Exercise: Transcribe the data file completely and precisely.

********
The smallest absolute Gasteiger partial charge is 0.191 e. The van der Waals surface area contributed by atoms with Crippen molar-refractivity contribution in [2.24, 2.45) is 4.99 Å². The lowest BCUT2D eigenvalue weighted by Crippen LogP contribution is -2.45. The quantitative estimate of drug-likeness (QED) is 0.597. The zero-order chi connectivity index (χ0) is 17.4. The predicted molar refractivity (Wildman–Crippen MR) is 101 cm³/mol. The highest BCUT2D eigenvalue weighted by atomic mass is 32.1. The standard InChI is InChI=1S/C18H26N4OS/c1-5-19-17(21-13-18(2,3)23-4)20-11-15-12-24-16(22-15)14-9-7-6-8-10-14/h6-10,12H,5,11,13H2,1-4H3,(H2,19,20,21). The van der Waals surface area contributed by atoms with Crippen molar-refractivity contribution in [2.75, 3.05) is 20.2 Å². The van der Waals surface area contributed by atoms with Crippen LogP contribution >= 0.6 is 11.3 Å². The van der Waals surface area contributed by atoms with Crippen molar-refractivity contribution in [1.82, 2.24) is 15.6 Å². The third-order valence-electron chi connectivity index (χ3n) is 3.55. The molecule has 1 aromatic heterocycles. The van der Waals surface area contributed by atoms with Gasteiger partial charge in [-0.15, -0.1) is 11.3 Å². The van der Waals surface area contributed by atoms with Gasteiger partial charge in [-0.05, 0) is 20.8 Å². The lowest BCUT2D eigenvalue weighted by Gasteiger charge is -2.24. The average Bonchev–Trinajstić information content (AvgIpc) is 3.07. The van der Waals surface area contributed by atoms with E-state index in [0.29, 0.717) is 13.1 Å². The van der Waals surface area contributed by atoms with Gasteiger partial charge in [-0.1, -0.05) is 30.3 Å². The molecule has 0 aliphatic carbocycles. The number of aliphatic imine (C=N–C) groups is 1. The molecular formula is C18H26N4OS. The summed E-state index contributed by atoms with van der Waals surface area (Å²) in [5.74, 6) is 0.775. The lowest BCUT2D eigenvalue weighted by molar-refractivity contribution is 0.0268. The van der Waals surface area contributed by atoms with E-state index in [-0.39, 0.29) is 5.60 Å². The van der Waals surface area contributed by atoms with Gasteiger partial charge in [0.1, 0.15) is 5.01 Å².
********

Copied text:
The smallest absolute Gasteiger partial charge is 0.191 e. The van der Waals surface area contributed by atoms with Crippen molar-refractivity contribution in [2.24, 2.45) is 4.99 Å². The lowest BCUT2D eigenvalue weighted by Crippen LogP contribution is -2.45. The quantitative estimate of drug-likeness (QED) is 0.597. The zero-order chi connectivity index (χ0) is 17.4. The predicted molar refractivity (Wildman–Crippen MR) is 101 cm³/mol. The highest BCUT2D eigenvalue weighted by atomic mass is 32.1. The standard InChI is InChI=1S/C18H26N4OS/c1-5-19-17(21-13-18(2,3)23-4)20-11-15-12-24-16(22-15)14-9-7-6-8-10-14/h6-10,12H,5,11,13H2,1-4H3,(H2,19,20,21). The van der Waals surface area contributed by atoms with Crippen molar-refractivity contribution in [2.75, 3.05) is 20.2 Å². The van der Waals surface area contributed by atoms with Crippen LogP contribution >= 0.6 is 11.3 Å². The van der Waals surface area contributed by atoms with Crippen molar-refractivity contribution in [1.82, 2.24) is 15.6 Å². The third-order valence-electron chi connectivity index (χ3n) is 3.55. The molecule has 1 aromatic heterocycles. The van der Waals surface area contributed by atoms with Gasteiger partial charge in [-0.15, -0.1) is 11.3 Å². The van der Waals surface area contributed by atoms with Gasteiger partial charge in [-0.05, 0) is 20.8 Å². The lowest BCUT2D eigenvalue weighted by Gasteiger charge is -2.24. The average Bonchev–Trinajstić information content (AvgIpc) is 3.07. The van der Waals surface area contributed by atoms with E-state index in [0.29, 0.717) is 13.1 Å². The van der Waals surface area contributed by atoms with Gasteiger partial charge in [-0.1, -0.05) is 30.3 Å². The molecule has 0 aliphatic carbocycles. The number of aliphatic imine (C=N–C) groups is 1. The molecular formula is C18H26N4OS. The summed E-state index contributed by atoms with van der Waals surface area (Å²) in [5.74, 6) is 0.775. The lowest BCUT2D eigenvalue weighted by molar-refractivity contribution is 0.0268. The van der Waals surface area contributed by atoms with E-state index in [-0.39, 0.29) is 5.60 Å². The van der Waals surface area contributed by atoms with Gasteiger partial charge in [0.1, 0.15) is 5.01 Å².